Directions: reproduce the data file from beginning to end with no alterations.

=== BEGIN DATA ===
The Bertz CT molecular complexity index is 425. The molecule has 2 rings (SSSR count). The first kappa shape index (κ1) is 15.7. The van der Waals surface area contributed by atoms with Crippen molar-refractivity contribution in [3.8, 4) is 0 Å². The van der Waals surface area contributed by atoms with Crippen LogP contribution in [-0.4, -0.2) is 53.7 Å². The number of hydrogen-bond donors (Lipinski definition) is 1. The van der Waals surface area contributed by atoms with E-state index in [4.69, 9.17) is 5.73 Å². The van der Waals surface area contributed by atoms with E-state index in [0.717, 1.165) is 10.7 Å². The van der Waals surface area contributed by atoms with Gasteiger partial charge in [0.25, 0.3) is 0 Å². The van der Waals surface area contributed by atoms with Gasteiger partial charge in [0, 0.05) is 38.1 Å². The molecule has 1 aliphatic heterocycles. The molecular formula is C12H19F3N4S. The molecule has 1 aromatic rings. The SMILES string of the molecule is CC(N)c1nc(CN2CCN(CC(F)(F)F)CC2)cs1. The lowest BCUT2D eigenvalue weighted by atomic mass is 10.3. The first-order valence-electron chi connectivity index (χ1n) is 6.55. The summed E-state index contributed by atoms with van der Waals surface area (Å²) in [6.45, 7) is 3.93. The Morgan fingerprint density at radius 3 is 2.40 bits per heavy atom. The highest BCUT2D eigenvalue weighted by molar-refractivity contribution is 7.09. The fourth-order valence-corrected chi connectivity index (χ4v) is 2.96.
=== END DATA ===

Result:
The Bertz CT molecular complexity index is 425. The molecule has 2 rings (SSSR count). The first kappa shape index (κ1) is 15.7. The van der Waals surface area contributed by atoms with Crippen molar-refractivity contribution in [3.8, 4) is 0 Å². The van der Waals surface area contributed by atoms with Crippen LogP contribution in [-0.4, -0.2) is 53.7 Å². The number of hydrogen-bond donors (Lipinski definition) is 1. The van der Waals surface area contributed by atoms with E-state index in [4.69, 9.17) is 5.73 Å². The van der Waals surface area contributed by atoms with E-state index in [0.717, 1.165) is 10.7 Å². The van der Waals surface area contributed by atoms with Gasteiger partial charge in [0.25, 0.3) is 0 Å². The van der Waals surface area contributed by atoms with Gasteiger partial charge in [0, 0.05) is 38.1 Å². The molecule has 1 aliphatic heterocycles. The molecular formula is C12H19F3N4S. The molecule has 1 aromatic rings. The SMILES string of the molecule is CC(N)c1nc(CN2CCN(CC(F)(F)F)CC2)cs1. The lowest BCUT2D eigenvalue weighted by atomic mass is 10.3. The first-order valence-electron chi connectivity index (χ1n) is 6.55. The summed E-state index contributed by atoms with van der Waals surface area (Å²) in [6.45, 7) is 3.93. The Morgan fingerprint density at radius 3 is 2.40 bits per heavy atom. The highest BCUT2D eigenvalue weighted by molar-refractivity contribution is 7.09. The fourth-order valence-corrected chi connectivity index (χ4v) is 2.96.